In a Washington Post op-ed (2017-03-21), Chesapeake Bay Foundation Executive Director Alison Prost argues for legislation (HB 599 / SB 365) that would create significant new replanting and fee in lieu requirements under the Maryland Forest Conservation Act (FCA). MACo and the Maryland Municipal League are opposed to the bill, noting that Maryland’s total forest and tree canopy management efforts need to be considered and that the organizations are open to a balanced task force regarding the issue. In the op-ed, Prost focuses solely on the FCA and discusses the benefits trees provide. From the op-ed:
The FCA is not getting the job done. Too little forest is being conserved in Maryland. …
Developers are trying to block the legislation, claiming replanting would increase costs. Some local governments have joined in that lament.
But those same local governments have far more to lose from doing nothing. Forests provide counties billions of dollars in ecosystem services. The forests of Prince George’s County, for instance, remove 4.3 billion gallons of polluted runoff a year. If taxpayers had to provide those services, the cost would be $12.8 billion, according to a 2015 study by the Low Impact Development Center in Beltsville. The same forests also remove 5,100 metric tons of airborne pollutants, a service worth $21 million.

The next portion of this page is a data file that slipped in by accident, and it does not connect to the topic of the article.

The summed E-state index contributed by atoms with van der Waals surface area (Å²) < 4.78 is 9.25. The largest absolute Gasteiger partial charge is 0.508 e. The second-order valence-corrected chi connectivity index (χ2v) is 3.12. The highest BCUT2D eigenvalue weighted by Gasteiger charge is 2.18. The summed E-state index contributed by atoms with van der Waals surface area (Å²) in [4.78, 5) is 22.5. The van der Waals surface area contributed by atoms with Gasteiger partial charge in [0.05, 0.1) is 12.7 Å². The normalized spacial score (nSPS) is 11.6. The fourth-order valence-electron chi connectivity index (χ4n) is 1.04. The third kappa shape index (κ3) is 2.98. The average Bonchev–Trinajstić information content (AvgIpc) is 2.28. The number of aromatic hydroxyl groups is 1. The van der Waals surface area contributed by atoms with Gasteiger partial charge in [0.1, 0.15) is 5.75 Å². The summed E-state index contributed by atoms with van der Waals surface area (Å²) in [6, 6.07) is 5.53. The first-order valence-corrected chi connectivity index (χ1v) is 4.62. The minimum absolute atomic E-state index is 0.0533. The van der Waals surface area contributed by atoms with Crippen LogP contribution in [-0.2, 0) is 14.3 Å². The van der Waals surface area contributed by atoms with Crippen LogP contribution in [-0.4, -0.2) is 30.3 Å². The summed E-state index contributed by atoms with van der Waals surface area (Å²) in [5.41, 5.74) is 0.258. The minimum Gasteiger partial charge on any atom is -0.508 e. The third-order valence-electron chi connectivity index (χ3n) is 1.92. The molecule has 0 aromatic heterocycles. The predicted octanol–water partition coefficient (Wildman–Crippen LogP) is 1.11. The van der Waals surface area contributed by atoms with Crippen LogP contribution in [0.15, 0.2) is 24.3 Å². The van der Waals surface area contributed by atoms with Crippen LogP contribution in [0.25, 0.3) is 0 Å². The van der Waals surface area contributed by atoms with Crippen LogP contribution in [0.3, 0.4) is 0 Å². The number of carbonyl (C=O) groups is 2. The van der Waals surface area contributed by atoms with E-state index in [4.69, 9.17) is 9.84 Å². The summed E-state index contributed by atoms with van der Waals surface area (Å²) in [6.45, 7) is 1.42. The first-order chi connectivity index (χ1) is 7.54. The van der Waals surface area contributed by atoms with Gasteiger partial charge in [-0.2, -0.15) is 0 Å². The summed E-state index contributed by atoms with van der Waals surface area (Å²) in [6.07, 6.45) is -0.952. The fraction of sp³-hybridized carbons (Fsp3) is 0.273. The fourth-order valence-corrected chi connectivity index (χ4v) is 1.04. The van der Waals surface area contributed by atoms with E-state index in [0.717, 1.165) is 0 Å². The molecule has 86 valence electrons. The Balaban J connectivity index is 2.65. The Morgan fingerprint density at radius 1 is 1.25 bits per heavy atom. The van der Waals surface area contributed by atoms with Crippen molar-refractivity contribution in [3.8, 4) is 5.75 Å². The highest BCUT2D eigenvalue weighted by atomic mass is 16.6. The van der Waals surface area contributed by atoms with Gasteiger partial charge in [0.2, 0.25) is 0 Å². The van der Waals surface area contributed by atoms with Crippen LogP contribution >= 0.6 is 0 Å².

And some benefits cannot be adequately measured in dollars. The U.S. Department of Agriculture Forest Service says one acre of forest provides oxygen for 18 people for one day. What is the economic value of that? What is the cost of Maryland losing an average of at least 1,800 acres of forests a year?
It’s bad economics to allow developers to cut so much forest and eliminate so much of the public benefit of those trees without adequate compensation. It’s bad health and environmental policy.